Modular construction is a process where buildings, made up of individual sections - ‘modules’ - are constructed off site, under controlled manufacturing conditions, using comparable materials to conventionally built facilities. Once all the individual modules are constructed they are delivered and put together on site in a pre-determined order to make final assembly as efficient as possible. Advancements in technology have made the process of designing, moving and assembling modular components much easier and this type of construction is increasingly considered as a viable method.

Use in healthcare

Healthcare providers face real challenges when dealing with construction and design. Improvements range from increasing operational capacity to installing state-of-the-art diagnostic equipment and may be short or long term. Recent governmental policy has encouraged hospitals and healthcare systems to focus on population health, determining what infrastructure will meet the needs of the communities they serve, while maintaining operational efficiency and so consideration of the ways of achieving these needs is at the fore.

Accessing funding to pay for a new facility can also be challenging and shortages of skilled labour and project completion times may also present issues. As the UK government is committing to increase funding for the NHS in excess of £20 billion each year, and new opportunities present themselves in construction methods and managed services agreements, now is the perfect time to consider developing and expanding healthcare facilities in the UK, perhaps in a non-traditional way.

Benefits of modular construction

Reduced construction schedule

Modular constructions can reduce the timescale of a project by 50%, compared to conventional methods. Construction takes place in quality-controlled manufacturing conditions, at the same time as ground works are prepared on site.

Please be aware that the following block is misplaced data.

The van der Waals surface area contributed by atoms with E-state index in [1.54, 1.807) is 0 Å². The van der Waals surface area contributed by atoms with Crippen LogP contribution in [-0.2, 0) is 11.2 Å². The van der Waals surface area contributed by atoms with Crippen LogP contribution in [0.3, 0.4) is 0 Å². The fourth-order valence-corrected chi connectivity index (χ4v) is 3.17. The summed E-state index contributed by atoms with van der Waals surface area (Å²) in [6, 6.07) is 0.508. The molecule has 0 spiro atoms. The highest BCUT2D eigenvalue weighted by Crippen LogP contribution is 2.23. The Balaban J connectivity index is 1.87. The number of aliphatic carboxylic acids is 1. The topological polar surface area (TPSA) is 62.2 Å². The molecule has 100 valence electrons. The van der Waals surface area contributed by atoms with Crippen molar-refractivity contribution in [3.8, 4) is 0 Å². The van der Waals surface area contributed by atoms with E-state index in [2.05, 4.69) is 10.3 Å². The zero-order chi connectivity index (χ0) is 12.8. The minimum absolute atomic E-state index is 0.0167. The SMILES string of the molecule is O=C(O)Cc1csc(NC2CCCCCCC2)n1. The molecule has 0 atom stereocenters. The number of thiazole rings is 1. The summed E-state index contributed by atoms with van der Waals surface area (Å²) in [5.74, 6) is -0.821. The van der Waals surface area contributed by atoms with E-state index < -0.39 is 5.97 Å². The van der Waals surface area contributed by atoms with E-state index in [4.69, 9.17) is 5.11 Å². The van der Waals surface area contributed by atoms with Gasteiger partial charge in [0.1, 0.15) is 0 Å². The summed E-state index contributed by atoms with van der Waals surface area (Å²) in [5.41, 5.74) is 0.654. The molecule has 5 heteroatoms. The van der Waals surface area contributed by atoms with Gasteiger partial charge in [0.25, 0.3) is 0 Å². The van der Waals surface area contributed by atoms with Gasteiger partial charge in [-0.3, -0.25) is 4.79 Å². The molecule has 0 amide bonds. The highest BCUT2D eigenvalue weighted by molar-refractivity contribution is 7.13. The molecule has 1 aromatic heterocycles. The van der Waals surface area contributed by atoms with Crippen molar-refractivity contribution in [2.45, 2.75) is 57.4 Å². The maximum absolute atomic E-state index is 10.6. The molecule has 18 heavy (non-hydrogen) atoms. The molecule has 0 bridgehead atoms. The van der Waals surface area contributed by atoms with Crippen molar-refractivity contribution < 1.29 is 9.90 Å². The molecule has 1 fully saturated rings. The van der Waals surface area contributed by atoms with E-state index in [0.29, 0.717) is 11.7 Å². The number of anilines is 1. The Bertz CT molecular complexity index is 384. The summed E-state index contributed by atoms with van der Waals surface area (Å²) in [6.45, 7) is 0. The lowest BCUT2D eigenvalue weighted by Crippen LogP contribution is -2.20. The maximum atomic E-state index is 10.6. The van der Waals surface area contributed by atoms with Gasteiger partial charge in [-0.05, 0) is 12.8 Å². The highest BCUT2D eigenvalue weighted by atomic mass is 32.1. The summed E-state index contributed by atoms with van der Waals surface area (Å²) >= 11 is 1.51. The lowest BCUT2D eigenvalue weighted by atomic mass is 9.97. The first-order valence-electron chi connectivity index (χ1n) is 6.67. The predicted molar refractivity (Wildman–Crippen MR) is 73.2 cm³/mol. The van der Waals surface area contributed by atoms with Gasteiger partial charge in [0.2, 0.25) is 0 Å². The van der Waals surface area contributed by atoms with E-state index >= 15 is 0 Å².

Greater flexibility and reuse

From primary care buildings to decontamination units, modular units can be designed to fit in with external aesthetics of any existing building and modular units once assembled can be indistinguishable from their site built counterparts. Modular buildings can also be disassembled quickly and easily and the modules relocated, removed or refurbished for new use, reducing the demand for raw materials and minimising energy expended to meet the new need.

Safer construction and less disruption

The majority of modular construction is completed inside a factory which reduces vehicle movement and disruption, risk of accidents, related liabilities for workers and bad weather delays, saving money and time.

Environmental impact

Modular builds are clearly more environmental friendly as up to 90% less waste is produced during the construction process and up to 60% less energy is required to build compared to traditional construction methods. Factory made modular structures also eliminate the potential for high levels of moisture being trapped in the new construction and the absence of certain wall installations can dramatically reduce dust, and thus, minimise impact on the indoor air quality environment. This is important given the health concerns of patients, and the highly sensitive and specialised equipment being used in these environments.

Other considerations and perception

Life expectancy warranties and defects

Insurance backed warranties can be provided for modular buildings. The life expectancy can be as much as 70 years. Modules built in controlled environments are subject to strict quality controls, allowing defects to be identified early and resolved in the factory, minimising disruption.

Conclusion

Modular design clearly demonstrates a number of advantages and an opportunity for sustainable healthcare provision to meet ever-changing needs. Whether its uptake continues and how it is implemented against a more traditional and perceived ‘permanent’ solution however remains to be seen.